Buses Discontinued for Some Students

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Thursday June 21, 2012

When students return to school in the fall, their teachers, classrooms, and back-to-school clothes aren’t the only things that will change; the South Burlington School District is in the process of developing a change in the transportation system. This would include a walking bus and the possible addition of four new compressed natural gas buses in replacement of four current diesel buses.

Assistant Superintendent Winton Goodrich shared a report with fellow School Board members in April about the future of transportation. The District recently expanded its transportation parameter from 0.6 tenths of a mile to 0.9 tenths of a mile; students from sixteen different streets who have been riding the bus are affected and will no longer board buses, but will partake in the “walking” school bus.

A walking school bus requires an adult to pick up students in a safe and timely manner and deliver them to school. As of now, school staff would be in charge of student pickup.

There are two main incentives for implementing a walking school bus. First, the system would help cut down on the $1.6 million a year the district spends on transporting 1,500 students to school on 25 operating buses, Goodrich said. Removing two buses from routes using this healthy alternative would save the district $50,000 a year.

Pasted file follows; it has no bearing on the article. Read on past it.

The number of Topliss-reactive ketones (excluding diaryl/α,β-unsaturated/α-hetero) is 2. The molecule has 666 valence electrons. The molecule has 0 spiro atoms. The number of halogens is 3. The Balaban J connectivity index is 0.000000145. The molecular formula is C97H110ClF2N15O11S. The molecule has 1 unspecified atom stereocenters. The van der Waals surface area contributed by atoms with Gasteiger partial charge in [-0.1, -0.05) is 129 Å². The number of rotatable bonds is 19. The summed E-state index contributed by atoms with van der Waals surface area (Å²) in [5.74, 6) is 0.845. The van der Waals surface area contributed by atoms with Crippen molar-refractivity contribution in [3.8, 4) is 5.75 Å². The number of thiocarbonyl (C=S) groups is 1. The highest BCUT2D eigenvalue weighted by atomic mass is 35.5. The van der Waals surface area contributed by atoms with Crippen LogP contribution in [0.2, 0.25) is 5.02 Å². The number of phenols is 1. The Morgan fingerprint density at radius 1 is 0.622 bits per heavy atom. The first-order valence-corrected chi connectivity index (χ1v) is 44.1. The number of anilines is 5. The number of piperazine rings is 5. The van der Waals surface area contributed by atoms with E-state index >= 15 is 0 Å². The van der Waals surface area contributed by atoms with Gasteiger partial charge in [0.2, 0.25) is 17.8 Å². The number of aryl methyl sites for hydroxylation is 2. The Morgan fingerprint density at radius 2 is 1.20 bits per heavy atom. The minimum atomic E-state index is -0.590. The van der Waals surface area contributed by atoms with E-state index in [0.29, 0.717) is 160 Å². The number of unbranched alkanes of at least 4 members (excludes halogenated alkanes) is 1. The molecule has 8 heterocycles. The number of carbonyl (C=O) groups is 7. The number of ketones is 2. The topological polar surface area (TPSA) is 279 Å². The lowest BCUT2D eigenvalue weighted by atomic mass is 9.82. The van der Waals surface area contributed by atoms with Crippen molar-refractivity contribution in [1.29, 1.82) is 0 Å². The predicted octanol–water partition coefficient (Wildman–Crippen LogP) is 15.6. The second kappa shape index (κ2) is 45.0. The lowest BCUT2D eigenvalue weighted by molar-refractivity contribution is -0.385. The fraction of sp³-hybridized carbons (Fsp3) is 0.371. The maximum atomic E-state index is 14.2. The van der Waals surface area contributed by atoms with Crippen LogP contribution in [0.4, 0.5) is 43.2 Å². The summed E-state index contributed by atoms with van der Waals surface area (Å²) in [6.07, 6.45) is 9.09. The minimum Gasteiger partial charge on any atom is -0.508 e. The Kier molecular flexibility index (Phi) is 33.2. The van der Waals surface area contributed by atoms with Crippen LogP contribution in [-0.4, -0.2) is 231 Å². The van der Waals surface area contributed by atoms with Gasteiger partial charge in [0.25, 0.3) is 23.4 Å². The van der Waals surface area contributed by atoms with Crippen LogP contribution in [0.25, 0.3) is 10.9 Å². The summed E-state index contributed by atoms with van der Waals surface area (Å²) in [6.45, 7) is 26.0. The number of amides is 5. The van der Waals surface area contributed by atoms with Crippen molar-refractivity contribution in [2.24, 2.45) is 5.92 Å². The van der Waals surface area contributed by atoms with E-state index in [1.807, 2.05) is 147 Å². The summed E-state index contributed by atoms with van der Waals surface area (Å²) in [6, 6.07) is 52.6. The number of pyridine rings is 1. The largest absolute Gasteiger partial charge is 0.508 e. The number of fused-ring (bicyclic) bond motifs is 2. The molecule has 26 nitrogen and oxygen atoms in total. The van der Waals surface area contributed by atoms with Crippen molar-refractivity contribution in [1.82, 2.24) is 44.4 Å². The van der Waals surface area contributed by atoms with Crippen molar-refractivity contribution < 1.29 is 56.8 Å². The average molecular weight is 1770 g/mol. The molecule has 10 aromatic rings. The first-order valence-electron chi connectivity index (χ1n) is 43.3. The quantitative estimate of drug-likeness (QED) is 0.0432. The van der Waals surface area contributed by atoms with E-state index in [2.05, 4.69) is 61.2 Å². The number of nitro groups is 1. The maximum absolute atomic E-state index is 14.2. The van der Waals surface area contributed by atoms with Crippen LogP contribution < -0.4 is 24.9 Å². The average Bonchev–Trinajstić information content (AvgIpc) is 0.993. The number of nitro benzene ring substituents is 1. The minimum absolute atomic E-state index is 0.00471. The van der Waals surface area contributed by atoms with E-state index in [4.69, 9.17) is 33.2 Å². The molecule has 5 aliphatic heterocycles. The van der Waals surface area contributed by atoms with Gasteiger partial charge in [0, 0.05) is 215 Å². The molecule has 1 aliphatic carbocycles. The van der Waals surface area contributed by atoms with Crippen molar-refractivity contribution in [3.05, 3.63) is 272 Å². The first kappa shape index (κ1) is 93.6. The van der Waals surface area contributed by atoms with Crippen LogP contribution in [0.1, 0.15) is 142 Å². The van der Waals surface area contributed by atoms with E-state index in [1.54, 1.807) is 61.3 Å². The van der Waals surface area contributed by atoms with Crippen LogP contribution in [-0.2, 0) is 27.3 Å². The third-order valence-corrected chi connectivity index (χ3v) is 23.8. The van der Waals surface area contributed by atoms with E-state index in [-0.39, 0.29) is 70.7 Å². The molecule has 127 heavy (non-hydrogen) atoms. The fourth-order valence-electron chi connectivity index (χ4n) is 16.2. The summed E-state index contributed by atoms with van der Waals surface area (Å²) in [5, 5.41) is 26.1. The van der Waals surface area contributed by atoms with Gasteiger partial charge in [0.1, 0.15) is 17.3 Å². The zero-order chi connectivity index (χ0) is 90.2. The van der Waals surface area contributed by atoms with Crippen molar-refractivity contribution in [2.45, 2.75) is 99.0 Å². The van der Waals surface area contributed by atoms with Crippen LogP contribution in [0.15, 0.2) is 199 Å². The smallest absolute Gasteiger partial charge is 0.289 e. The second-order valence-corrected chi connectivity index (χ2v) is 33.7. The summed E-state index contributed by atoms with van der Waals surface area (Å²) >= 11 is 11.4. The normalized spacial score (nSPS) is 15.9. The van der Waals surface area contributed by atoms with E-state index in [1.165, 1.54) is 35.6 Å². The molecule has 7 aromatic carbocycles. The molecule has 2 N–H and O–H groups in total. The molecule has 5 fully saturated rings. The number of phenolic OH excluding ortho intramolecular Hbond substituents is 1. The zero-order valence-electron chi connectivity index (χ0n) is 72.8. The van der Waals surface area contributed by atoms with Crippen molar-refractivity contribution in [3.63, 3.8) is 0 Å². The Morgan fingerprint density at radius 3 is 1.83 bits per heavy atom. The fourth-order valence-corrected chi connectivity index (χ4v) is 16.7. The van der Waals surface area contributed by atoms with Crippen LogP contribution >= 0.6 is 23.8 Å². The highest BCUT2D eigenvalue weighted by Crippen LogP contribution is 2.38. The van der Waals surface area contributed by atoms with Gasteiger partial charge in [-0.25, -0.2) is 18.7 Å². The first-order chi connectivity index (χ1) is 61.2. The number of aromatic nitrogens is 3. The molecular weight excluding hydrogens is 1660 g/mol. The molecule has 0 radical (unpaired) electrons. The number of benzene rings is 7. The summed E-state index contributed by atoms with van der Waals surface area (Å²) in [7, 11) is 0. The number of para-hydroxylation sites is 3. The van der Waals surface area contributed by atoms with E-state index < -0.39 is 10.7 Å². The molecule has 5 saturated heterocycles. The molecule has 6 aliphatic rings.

This system also promotes physical activity for students. While the district has decided to invest in transportation, it is also a part of the Federal Safe Routes to School Program which encourages communities to make walking and bicycling a safe and peaceful routine.

Recently, informational meetings were held at each of the three SB elementary schools for parents and guardians to actively participate and exchange ideas and concerns about the plan. One concerned parent noted that she was uncomfortable not being able to see her daughter walk most of the distance from the house. The parent proposed that the district hire more crossing guards or use volunteers to pick up the children at several check points along the way.

Another mother asked about inclement weather. Would these streets be a priority in the plowing route? One parent noted that there are some streets without sidewalks. Too early arrival times—before school breakfast begins each day—was another issue to address. Goodrich recorded these concerns and informed parents and guardians that they would receive those answers shortly, and that the District would have more specifics closer to the school year regarding who will be responsible for picking up the children.

The District is still considering another new transportation option: use of four compressed natural gas buses. Each bus is worth $125,000–$130,000, but has a much better footprint value than a regular bus, making it better for the long term.

According to Business Manager John Stewart, the District was offered a federal grant to help fund up to half of the purchase price of the busses. At press time, the District expected to find out within a week exactly how much funding will be provided, and that answer will aid the District’s decision to proceed with the future-forward option.

Visit South Burlington School District’s web site for updates about the walking school bus and the compressed natural gas bus grant at http://sbsdistrict.schoolfusion.us/.

SOURCE: Miranda Jonswold, Correspondent